In fond and loving memory of Harold Schwartz,
who taught those around him many things through example,
including not to be judgmental and to dare to be different.
To dedicate a future Table Talk, send an email.
Our four-year-old Yoseph started cheder this week. I love calling it cheder. It reminds me of my grandparents.
He was so excited on Tuesday morning, with his backpack and lunch. He didn’t fuss one bit when I dropped him off, but returning home to mommy was a bit traumatic and emotional.
On Wednesday, it got worse. I think riding with a strange mommy home is getting to him.
On Thursday, he came home happier, saying, “Mommy, I had a happy day today.”
This morning, he refused to get in the car, insisting on his mommy taking him. She had already left for work.
So for next week, he has a chart – if he goes to school nicely all week, he’ll get a can of soda for Shabbat. That’s a big deal when you have parents who never buy soda (OK, the truth comes out).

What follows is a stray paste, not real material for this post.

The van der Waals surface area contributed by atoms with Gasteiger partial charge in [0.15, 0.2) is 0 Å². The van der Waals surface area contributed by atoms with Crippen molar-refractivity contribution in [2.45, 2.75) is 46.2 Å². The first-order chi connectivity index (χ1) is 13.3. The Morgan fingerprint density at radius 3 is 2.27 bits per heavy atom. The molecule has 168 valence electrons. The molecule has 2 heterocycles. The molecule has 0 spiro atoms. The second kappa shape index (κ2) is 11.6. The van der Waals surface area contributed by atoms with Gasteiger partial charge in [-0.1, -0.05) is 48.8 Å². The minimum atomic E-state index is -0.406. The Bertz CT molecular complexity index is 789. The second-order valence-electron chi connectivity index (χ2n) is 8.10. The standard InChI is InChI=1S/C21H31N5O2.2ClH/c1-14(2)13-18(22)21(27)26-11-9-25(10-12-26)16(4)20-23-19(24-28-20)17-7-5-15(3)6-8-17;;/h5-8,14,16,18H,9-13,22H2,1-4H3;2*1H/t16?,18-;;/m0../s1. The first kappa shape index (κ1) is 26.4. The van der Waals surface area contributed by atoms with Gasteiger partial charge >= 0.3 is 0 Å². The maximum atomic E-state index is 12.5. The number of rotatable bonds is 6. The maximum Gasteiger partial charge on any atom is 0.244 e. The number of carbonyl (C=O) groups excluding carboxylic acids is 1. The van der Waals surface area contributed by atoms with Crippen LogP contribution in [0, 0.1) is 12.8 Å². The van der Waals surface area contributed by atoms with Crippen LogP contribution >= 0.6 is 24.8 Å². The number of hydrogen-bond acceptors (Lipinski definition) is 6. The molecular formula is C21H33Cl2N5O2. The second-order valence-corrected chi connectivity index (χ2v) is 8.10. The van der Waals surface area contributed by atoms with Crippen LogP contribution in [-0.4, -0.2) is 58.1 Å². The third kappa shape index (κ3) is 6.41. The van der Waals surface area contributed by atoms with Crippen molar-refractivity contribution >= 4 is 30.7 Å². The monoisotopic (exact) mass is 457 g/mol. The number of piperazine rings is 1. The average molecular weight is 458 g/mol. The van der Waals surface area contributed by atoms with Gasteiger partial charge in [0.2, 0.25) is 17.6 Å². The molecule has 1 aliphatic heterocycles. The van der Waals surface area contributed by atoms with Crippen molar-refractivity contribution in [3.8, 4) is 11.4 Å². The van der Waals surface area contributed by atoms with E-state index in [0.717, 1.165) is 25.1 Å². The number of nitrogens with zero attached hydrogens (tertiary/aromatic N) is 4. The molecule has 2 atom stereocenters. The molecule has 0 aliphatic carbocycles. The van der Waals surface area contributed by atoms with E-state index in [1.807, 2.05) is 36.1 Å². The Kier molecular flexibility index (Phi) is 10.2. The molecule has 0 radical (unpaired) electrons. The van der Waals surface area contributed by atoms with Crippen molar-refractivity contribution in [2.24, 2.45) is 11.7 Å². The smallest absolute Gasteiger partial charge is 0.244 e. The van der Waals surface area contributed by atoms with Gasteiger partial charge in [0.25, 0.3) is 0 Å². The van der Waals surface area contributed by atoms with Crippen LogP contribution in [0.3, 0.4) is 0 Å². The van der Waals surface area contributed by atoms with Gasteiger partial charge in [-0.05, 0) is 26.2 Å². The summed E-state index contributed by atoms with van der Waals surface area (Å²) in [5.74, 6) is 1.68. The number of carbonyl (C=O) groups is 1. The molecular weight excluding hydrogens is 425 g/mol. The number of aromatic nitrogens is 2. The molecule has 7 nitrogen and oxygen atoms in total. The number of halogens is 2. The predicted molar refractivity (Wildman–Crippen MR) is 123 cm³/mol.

His sister Emuna (6) just started first grade. Every day last week we had this conversation:
“Abba, I’m starting first grade next week.”
“How exciting, first grade!”
“What are you scared of?”
“My teacher is supposed to be strict.”
After the first day:
“How did it go? Was your teacher strict?”
“Yes, but if you listen and follow the rules it’s OK.”
Remember the book, All I Really Need to Know I Learned in Kindergarten?
Question for your table: What’s the most important thing you learned in kindergarten? What’s the most important thing you didn’t learn?
can't leave you without a great video...:
Rosh Hashana and Yom Kippur – Baltimore program - “High Holidays for the Rest of Us”